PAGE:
May 2019. With so much to see and do in the centre of Liverpool, visitors could be forgiven for concentrating their efforts strictly on the city sights. But if you find yourself getting a little bogged down in museum-ness and are in need of some fresh sea air, I can highly recommend a thirty-minute train ride out to Crosby Beach and its open-air art installation, Another Place, by Antony Gormley.
May 2019. Better known as The Statues in the Sand, Gormley’s amazing 650-kilo iron sculptures stretch all the way along Crosby Beach and are made from casts of the artist’s own body.
There are around one hundred of Gormley’s statues to be found across Crosby Beach and they all stare forlornly out to sea, which gives the place a somewhat spectral feel. Right up my street!
As a visitor to Crosby Beach you can choose to view the statues either from the coastal path that runs the entire length of the beach, or on the sand itself where it’s possible to get right up to some of the statues. However, be warned that this is a strictly non-bathing beach due to areas of sinking sand and mud, not to mention changing tides.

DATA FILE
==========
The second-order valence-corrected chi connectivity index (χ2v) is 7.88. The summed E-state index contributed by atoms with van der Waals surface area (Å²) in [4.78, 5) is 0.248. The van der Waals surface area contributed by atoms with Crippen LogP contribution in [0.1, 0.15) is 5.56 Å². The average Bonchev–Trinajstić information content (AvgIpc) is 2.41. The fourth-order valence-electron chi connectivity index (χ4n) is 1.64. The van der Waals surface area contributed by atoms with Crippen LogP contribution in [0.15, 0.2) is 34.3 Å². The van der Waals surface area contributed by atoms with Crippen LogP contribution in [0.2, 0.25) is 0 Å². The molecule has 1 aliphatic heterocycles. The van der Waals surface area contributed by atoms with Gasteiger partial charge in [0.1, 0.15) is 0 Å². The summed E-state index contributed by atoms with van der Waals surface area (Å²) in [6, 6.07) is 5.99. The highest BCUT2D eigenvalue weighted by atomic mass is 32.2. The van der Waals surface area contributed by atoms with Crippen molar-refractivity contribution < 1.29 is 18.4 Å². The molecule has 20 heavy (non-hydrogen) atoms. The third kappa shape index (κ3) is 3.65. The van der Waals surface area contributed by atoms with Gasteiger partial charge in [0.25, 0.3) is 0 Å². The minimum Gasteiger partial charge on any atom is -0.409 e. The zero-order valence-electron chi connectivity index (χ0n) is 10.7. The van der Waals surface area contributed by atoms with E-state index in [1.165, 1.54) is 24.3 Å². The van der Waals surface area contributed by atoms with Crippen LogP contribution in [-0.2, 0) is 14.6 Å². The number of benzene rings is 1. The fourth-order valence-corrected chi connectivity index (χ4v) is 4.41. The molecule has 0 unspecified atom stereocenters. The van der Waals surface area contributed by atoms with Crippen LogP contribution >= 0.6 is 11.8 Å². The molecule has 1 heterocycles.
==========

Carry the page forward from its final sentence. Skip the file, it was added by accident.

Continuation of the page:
Despite the warnings, I just couldn’t help but get onto the beach and go exploring among the statues. Some of them are really far out, so you definitely have to keep an eye on where you are, the softness of the sand and the situation with the tide.
I like how you never quite know what you’re getting with each statue. One had been dressed in a blue shirt, another had his private bits hanging out and quite a few were in various states of submergence, having been battered by the wind and the tide.
In the end my trainers got so muddy I was forced back onto the coastal path for the rest of the walk. Crosby Beach and The Statues in the Sand are best reached by train from any station in central Liverpool. We came over from Moorfields Station and it was about a half hour trip to Blundellsands & Crosby Station. From there we walked north up the beach and were able to take the train back from Hall Road.
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